I think those material items, beliefs, affects, behaviors, and environmental characteristics we identify as "good" and/or "ethical" and/or "moral" are really those things which promote not only our survival but also our capacity to thrive - our wellness. - both as individuals and as communities of living systems. That Alain de Botton found himself attracted to religious music, rituals, and architecture is, I think, the human spirit being drawn to some of those things which it needs to grow toward wellness. "In-spiring" music, rituals, architecture are not, as Mr. de Botton observes, the inventions of religion only. They come from other cultural institutions as well, but often as unexpected delights. I think one reason religious music, rituals, and architecture can so readily stir the spirit of followers and non-followers alike is because they are purposefully and consistently created to do so. The issue for many like de Botton is when the underpinning belief system is too incongruent with their individual paradigms of belief about "the way things are". Religions throughout the ages have not been shy about eclectically incorporating and adapting new cultural concepts and practices to fit their paradigms of beliefs. I agree with de Botton and others doing similar things, ... why not the other way around? There's no culturally-recognized patent on the use of ritual as a contemplative practice - no general copyright on a certain style of music being used in only one context. Flying buttresses, domes, columns, arches, and decorative mosaic inlays are not exclusive to places of religious worship. I am intrigued by de Botton's School of Life. When students walk through the doors of my college classrooms, I often tell them they are coming into a course about life - their life. I can relate to Alain de Botton's realization that there is a pervasive underlying assumption that "the art of living" is just something we're supposed to know. The most common comment I've heard over the years from students entering a required "Personal Wellness" course is, "Why do we have to take this class?. It's just common sense stuff!" and the corollary - which they don't say out loud but which is a common expectation - "This course should be easy!" But as de Botton remarked about the art of living, "It's complicated!" Especially when we are addressing the whole person (and not just the physical stuff like diet and exercise)!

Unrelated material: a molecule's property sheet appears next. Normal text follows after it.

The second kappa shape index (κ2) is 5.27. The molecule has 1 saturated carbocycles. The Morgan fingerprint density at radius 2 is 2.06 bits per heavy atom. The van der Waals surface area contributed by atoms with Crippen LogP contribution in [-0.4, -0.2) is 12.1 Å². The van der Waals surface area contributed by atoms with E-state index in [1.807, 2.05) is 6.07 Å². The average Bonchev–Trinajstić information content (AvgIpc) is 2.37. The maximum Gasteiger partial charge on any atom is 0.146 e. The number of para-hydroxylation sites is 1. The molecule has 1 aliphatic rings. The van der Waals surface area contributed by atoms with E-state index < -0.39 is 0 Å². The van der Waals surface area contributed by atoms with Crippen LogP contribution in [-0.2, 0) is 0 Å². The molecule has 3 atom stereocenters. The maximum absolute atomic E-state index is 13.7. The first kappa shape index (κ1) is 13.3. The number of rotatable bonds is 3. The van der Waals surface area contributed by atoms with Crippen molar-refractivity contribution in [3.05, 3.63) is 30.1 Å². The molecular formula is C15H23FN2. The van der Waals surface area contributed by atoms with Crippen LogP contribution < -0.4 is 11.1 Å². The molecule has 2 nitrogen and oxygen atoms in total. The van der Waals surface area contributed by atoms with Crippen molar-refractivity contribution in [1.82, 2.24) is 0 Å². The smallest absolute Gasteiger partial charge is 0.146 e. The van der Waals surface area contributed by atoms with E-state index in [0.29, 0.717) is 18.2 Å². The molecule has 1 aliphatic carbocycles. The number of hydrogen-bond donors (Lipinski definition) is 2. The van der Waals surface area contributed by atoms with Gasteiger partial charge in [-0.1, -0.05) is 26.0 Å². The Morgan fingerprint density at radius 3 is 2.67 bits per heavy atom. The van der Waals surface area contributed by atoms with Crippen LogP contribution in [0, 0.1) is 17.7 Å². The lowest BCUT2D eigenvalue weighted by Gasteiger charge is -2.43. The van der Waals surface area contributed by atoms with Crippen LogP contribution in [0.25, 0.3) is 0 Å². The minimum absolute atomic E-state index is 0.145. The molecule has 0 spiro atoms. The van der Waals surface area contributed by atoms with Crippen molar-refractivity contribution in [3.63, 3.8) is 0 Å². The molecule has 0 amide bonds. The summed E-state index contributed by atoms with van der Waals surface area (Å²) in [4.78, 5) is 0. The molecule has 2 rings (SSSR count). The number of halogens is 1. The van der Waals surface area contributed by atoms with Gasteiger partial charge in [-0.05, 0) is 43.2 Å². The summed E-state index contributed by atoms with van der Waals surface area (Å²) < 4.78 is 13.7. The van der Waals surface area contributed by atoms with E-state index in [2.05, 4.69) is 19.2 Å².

One difference I note is that the operating procedures of de Botton's "School" seem modeled after religious tradition, even while the "school" to tries to differentiate itself and it's beliefs from it. (I suppose the use of "School" in the name is a purposeful way to distance the endeavor from what might otherwise look like "religion".) I work in public academia (a "secular" venue) where, when it comes to spiritual wellness, I have to be inclusive of all belief systems - religious and non-religious (atheism, agnosticism, humanism, "nothingism", ...) - without advocating (or even appearing to lean toward) any one point of view.